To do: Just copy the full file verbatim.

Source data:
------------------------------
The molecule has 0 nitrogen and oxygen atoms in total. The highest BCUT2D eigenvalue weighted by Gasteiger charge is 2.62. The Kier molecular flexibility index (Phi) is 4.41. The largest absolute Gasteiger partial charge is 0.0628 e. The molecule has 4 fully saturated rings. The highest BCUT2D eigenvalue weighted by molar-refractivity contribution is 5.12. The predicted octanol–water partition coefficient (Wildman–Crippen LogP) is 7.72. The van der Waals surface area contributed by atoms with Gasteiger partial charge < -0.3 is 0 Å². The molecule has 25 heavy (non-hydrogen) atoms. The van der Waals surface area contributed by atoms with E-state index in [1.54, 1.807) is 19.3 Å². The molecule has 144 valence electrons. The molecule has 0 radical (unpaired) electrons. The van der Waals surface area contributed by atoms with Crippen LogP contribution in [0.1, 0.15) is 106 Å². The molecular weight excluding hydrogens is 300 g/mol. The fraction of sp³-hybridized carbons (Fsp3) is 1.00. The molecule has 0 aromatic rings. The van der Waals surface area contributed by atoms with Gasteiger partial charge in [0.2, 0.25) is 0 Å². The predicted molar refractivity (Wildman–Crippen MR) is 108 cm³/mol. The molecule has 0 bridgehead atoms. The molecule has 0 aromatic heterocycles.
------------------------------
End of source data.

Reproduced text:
The molecule has 0 nitrogen and oxygen atoms in total. The highest BCUT2D eigenvalue weighted by Gasteiger charge is 2.62. The Kier molecular flexibility index (Phi) is 4.41. The largest absolute Gasteiger partial charge is 0.0628 e. The molecule has 4 fully saturated rings. The highest BCUT2D eigenvalue weighted by molar-refractivity contribution is 5.12. The predicted octanol–water partition coefficient (Wildman–Crippen LogP) is 7.72. The van der Waals surface area contributed by atoms with Gasteiger partial charge < -0.3 is 0 Å². The molecule has 25 heavy (non-hydrogen) atoms. The van der Waals surface area contributed by atoms with E-state index in [1.54, 1.807) is 19.3 Å². The molecule has 144 valence electrons. The molecule has 0 radical (unpaired) electrons. The van der Waals surface area contributed by atoms with Crippen LogP contribution in [0.1, 0.15) is 106 Å². The molecular weight excluding hydrogens is 300 g/mol. The fraction of sp³-hybridized carbons (Fsp3) is 1.00. The molecule has 0 aromatic rings. The van der Waals surface area contributed by atoms with Gasteiger partial charge in [0.2, 0.25) is 0 Å². The predicted molar refractivity (Wildman–Crippen MR) is 108 cm³/mol. The molecule has 0 bridgehead atoms. The molecule has 0 aromatic heterocycles.